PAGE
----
Sunday, May 7, 2017

Riding a bike is a habit, right?

Last fall I managed to put a big dent into the front fender of a Prius on a morning commute last September. I also managed to bruise my left knee and thigh and my bike crumpled into a useless mess.  I was off my bike for over a month but I got  back on my 3 speed for commuting in October and I bought a replacement Surly in early November.  I commuted all winter, missing maybe one day a week, sometime because I needed to carry large items for work, and while I did three road rides, I sort of lost the habit of getting on my bike for recreational, especially in inclement and marginal weather and even on decent days.  On days that I would have certainly gone out for 30 or 40 miles last year, I would instead decide that it wasn't just that important to get out, in part because of potential misery but also because it was no longer a habit.  I experienced this with running and kids. I was able to run for the first 4 years with kids, most often with one in a jogging stroller, but by the time they were 2 and 4, time demands made it harder to get out.  The less I got out, the less I was likely to get out and now I don't get out running.  I'm now nursing a sore knee (that I don't notice when I ride) so while I figure out how to get tested I am not trying to run.  But I can be riding and I haven't been, except commuting.

Before yesterday, the last time I rode was a slow ride to Bedford on my road bike in late January.  I can complain about the weather since then but it was really habit, in the same way that I stopped running.  But I am getting on in years (I turn 60 next year, something that just doesn't seem real or even possible) so I can't fall off of the exercise wagon completely.  Yet it was difficult to imagine getting out.  I have been out with my family this year but those are few and far between and never long or fast.  I don't attribute my lack of riding to fear of cars and their inattentive drivers , although there is some of that in my head.  Also I've sort of lost my early bird habits so getting out when it didn't matter to the family is hard.

So late yesterday afternoon, after the rain passed through, with one boy on a play date and the other on a walk with my wife, I texted my wife and suggested I pick up my younger son and take him for a ride.  She thought that I should just go for a ride myself, which I thought was a great idea.  I need to replace my chain on my road bike so I took the Surly commuter and got out of the house.  

It was fabulous.  I had two hours and I found myself getting a fast start - my commuting speed since getting back on my bike is less than 10 MPH so 14 seemed like a good pace.  I decided that maybe I could ride farther than I initially though then I thought I wouldn't go for the flattest ride possible and some hills would be nice to ride.  Then I just had to get home before I was too tired, or late.  I stopped for a bio break just outside of Concord then found a couple of people ahead of me and passed them.  Then I passed another person.  He caught back up with me to complement me on my nice commuter (it is a nice commuter) before slowing down to wait for friends.  I wasn't racing with anyone except myself and I did a great job of it. I pushed myself and remember why I love riding.  I felt like I had a great workout and came back home with a decent amount of energy.  That eventually faded and I'm tired today but it was a great reminder that I should get on my bike more.  I will never be a racer but I have fun riding as fast as I can.  16 mph is hardly a record for me but it felt pretty fast to me.  And one ride doesn't make a habit but it's a start.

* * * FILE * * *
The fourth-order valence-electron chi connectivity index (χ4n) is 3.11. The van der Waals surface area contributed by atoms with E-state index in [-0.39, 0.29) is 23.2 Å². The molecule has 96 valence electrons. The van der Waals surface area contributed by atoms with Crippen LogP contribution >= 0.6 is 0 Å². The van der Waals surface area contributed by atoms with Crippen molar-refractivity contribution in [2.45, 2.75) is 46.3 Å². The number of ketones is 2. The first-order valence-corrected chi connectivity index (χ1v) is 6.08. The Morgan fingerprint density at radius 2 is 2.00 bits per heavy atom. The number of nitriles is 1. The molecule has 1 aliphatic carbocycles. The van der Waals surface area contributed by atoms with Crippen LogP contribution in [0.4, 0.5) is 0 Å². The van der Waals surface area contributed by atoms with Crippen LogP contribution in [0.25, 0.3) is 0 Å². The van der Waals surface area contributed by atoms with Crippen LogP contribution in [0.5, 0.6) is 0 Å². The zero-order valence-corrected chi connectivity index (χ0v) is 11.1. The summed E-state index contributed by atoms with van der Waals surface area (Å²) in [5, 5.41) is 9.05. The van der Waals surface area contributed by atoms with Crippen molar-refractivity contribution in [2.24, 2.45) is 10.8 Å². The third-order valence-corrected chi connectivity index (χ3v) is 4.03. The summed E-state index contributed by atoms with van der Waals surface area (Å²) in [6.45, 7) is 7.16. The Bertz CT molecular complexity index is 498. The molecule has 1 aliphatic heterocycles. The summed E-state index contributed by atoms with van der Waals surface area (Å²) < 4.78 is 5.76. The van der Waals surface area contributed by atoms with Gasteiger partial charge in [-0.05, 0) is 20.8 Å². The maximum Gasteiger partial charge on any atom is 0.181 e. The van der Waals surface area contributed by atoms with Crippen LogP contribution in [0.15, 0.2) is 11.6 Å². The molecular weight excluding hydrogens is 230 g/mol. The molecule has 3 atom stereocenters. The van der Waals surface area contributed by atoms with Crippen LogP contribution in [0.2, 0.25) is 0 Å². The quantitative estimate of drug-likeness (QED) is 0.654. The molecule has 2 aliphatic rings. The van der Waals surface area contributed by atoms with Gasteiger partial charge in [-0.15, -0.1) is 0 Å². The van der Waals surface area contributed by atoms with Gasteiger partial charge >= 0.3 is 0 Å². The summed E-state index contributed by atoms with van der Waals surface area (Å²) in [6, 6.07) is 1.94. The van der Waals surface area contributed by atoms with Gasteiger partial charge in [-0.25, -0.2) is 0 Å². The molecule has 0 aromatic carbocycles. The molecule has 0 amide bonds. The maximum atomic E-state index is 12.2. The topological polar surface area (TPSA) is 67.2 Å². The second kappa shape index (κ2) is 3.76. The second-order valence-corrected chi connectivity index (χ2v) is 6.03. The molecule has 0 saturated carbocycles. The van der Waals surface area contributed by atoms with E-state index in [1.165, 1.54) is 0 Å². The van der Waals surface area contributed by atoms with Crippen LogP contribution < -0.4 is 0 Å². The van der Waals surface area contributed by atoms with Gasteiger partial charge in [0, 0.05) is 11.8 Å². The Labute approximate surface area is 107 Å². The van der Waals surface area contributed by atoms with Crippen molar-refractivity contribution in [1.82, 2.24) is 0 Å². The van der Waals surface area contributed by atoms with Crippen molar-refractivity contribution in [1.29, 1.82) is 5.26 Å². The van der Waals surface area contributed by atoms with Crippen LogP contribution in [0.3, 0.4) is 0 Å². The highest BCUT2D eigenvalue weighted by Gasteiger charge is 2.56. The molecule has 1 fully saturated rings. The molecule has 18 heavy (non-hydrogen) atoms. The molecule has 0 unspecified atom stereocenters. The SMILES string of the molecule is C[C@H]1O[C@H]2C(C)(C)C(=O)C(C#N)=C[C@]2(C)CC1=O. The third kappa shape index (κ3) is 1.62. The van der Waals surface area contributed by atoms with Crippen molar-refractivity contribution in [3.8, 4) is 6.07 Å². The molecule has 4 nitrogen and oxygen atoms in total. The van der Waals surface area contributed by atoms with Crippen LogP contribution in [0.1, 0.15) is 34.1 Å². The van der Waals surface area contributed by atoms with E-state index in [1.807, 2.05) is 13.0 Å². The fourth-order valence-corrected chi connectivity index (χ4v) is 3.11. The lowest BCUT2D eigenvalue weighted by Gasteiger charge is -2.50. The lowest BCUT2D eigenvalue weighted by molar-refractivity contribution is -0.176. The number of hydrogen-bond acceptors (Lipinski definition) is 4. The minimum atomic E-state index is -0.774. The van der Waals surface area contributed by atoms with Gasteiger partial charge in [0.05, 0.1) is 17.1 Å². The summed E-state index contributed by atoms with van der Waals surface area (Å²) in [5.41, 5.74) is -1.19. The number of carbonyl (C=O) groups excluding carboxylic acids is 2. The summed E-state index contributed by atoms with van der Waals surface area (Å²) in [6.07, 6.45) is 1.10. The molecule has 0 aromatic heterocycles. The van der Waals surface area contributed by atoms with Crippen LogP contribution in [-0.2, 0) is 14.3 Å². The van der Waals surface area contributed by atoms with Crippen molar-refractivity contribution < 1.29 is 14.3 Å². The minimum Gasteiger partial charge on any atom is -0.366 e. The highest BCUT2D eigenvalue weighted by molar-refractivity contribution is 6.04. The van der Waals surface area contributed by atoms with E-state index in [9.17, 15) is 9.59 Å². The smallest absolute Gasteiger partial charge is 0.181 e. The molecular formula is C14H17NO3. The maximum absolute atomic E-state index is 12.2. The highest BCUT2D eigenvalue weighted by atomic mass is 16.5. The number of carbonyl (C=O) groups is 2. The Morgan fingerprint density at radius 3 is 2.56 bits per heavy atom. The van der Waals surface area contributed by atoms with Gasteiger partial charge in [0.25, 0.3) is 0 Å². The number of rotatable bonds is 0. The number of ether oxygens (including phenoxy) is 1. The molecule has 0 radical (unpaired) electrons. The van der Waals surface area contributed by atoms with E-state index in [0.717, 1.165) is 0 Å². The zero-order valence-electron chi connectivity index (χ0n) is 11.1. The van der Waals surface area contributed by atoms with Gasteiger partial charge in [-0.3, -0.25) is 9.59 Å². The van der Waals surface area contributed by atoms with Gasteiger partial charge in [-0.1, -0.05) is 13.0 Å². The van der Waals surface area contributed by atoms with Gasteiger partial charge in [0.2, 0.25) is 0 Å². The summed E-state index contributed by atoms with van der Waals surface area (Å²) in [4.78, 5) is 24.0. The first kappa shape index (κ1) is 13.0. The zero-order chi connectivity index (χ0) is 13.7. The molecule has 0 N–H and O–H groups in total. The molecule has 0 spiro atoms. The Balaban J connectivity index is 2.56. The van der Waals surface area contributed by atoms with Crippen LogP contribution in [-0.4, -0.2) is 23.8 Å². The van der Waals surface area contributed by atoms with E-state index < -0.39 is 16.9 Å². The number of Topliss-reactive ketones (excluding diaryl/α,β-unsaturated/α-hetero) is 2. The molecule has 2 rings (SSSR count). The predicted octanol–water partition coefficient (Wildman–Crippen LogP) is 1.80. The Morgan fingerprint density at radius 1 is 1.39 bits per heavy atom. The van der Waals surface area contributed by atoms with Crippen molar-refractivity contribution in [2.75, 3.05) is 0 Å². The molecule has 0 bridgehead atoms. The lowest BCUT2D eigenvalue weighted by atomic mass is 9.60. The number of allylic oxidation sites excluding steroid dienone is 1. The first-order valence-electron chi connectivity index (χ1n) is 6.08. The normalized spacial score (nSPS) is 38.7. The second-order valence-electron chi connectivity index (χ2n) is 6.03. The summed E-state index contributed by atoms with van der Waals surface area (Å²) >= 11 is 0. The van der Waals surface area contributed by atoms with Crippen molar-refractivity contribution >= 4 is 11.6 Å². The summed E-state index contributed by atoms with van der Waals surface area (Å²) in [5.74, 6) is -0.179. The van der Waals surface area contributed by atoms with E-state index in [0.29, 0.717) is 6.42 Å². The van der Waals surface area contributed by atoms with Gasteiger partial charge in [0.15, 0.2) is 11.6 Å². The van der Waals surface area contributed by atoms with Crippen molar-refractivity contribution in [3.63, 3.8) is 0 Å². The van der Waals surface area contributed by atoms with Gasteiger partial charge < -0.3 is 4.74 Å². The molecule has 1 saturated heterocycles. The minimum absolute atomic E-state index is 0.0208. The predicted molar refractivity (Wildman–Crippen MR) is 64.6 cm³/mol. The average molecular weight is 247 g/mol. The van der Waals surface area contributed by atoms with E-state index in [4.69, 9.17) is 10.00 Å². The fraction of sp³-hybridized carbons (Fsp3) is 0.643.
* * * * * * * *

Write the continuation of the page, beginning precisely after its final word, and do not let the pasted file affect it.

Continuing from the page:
Oh, and about the fear I mentioned.  I've always been vigilant about cars on road rides and yesterday was no exception.  I was hyper aware of cars coming in from driveways and side streets and I did have a bit of a panic as I braked when a car almost didn't stop coming into Page Street from a side street in Bedford.  I had room to maneuver and they did come to a stop a bit late.  And it did serve as a reminder that while it's fun, you have to take your safety into your own hands because drivers aren't always of cyclists, daytime running lights or not.

Proof that I did ride yesterday.

My Surly Cross Check, built up by Ride Studio Cafe.  It's an impressive bike for me.  The parts are what I wanted and  there isn't much that I would add.  I am looking into a front rack like a Nitto M12 to carry a front bag  for day trips instead of using a pannier I am now.  I can't use a seat post bag while I have the silver bracket installed for pulling my younger son on a trail-a-bike. The panniers are in use for commuting so I wouldn't get rid of the the rear rack.  Besides, my rear light is mounted on the rack.